By D. J. McAdam
Having been involved in astrology and astrological pursuits for thirty years, I find myself a bit stumped when asked to "say a few words" about the subject. But I have been asked, and will do my best. First, some definitions, and I promise to try to avoid being dry and boring:
"Astrology" is a science that seeks to discover correlations between the placement and movements of the heavens (the Sun, the Moon, the planets, the fixed stars) and life here on earth. This can include natural disasters, like earthquakes, historical events, like wars, and personal events, like when (or if) you'll be getting married or divorced soon. Astrology also seeks to discover correlations between the placement and movements of the heavens and personal traits and characteristics.
Does Astrology Work?
The other way of asking this question is, "Do I believe in astrology?" I believe that I have personally benefited from my study of astrology, and that I continue to do so. The concepts of archetypes and intermingled repeating patterns which are at the heart of astrological thinking have been of great help to me as intellectual frameworks which can be utilized to view the many vagaries of life on this planet, and can also be utilized to observe and categorize human behavioral traits.
But I know that's not your real question.
Your real question is, in all likelihood, something along the lines of, "Can I use astrology to make myself rich, or irresistible to the opposite sex, or wise beyond belief, or (best yet) all of the above?"
My answer is this: I have known people who studied astrology who were rich, who were charming and sexy, and who were wise. And I have known people who studied astrology who were none of these things.
The question of whether or not astrology "works" is, ultimately, one that each individual has to answer for himself or herself. My advice is to be open-minded, and to learn something about astrology before trying to answer the question. For me, knowing what I now know, the question has lost its relevance.
Does being in love "work"? Depends on who you're talking to, doesn't it?
What Can I Learn From My Horoscope?
In this context, we are talking about your natal chart, or birth chart, which is (just like you'd think) a chart or map of where things were in the heavens at the time of your birth. Roughly speaking, there's a ring of twelve star constellations circling the earth. These twelve constellations, or signs, make up the zodiac. When we talk about positions of the Sun, the Moon and the planets, we do so in terms of these twelve signs. For example, if you were born on January 4th, regardless of the year, the Sun would apparently be in the sign of Capricorn. I use the term "apparently" for a number of reasons, not the least of which being that the Earth circles the Sun, and not vice versa, but the validity of geocentric versus heliocentric astrology, and the validity of tropical versus sidereal zodiacs, are issues that you can spend your free time debating much later in your progress, so don't worry about it now.
Let's get back to our example. In this example, you're a Capricorn, or - more correctly - your natal Sun is in Capricorn. Astrologers would say that this means something, and that we expect you to have certain traits and not others based on the fact that your Sun is in Capricorn. But it doesn't tell us everything there is to know about you. With everyone having a natal Sun in one of the twelve signs, roughly one-twelfth of the world's population consists of people who have their natal Suns in the same sign as yours. And let's face it - you're a lot more unique than that!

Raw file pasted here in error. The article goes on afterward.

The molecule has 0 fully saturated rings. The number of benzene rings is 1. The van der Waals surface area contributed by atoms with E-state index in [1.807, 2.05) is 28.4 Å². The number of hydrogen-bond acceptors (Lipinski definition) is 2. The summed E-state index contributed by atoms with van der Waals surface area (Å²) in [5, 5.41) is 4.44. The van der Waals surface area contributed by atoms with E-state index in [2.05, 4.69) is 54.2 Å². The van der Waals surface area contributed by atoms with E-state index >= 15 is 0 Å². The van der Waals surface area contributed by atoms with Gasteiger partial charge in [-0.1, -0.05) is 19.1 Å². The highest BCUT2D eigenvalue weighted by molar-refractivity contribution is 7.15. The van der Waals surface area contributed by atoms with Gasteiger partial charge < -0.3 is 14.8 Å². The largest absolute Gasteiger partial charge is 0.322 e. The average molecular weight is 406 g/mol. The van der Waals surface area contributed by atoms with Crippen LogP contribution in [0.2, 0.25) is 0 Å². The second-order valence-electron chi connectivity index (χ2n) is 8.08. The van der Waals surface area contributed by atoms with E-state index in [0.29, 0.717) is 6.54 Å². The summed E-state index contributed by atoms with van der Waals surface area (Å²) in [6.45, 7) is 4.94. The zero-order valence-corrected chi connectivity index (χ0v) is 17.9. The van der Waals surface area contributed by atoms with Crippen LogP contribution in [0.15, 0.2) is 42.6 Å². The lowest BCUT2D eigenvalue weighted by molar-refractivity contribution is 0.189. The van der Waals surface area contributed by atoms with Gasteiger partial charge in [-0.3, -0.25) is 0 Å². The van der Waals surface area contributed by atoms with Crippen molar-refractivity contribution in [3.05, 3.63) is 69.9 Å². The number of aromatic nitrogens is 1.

Your natal Moon was also somewhere - but where? Here we need more information about your birth, because, while the Sun appears to take a year to go around the Earth, the moon (which really does circle the Earth) only takes about 28.5 days. With something changing positions in the sky that fast, it isn't really enough to know that you were born on January 4th - we also need to know the year of your birth and, preferably, the time and the place. For most of us alive now, that information can be found on our birth certificates.
With this much information, we can have a natal chart drawn up that will pinpoint where the Sun, the Moon and all the planets were at the time of our birth. You can buy a computer program to do this, but the simplest and best way is to get your birth chart and an interpretation of the birth chart from an astrologer. You've got two options here - inexpensive and not inexpensive - and I'll explain what they are:
- Inexpensive - This is a computerized chart and interpretation report. An astrologer or astrology service plugs your data into a fairly advanced computer program, and the program spits out your natal chart and several pages of text telling you what everything means - for example, where your natal Moon is and what that says about you.
- Not Inexpensive - In this scenario, you go to a professional astrologer. He or she will still calculate your chart in a computer program. (Thank goodness the pre-computer days of chart calculation are over, however much it taught old guys like me!) But then he or she will personally analyze the chart and discuss it with you. Good astrologers charge about the same as good psychologists do.
My advice - first, go the inexpensive route; buy a decent astrology book, learn to do your chart, and how to interpret it. Then, some day, if you're still curious, go see a professional astrologer.
Other Links on this Website:
Astrology in Shakespeare's Plays
Recommended Astrology Books
Did You Know?
On March 21st, exactly at the beginning of spring, astrologers celebrate the International Astrology Day. This day was created in 1993 to remind people that Astrology is the oldest symbolic system of western culture still alive.
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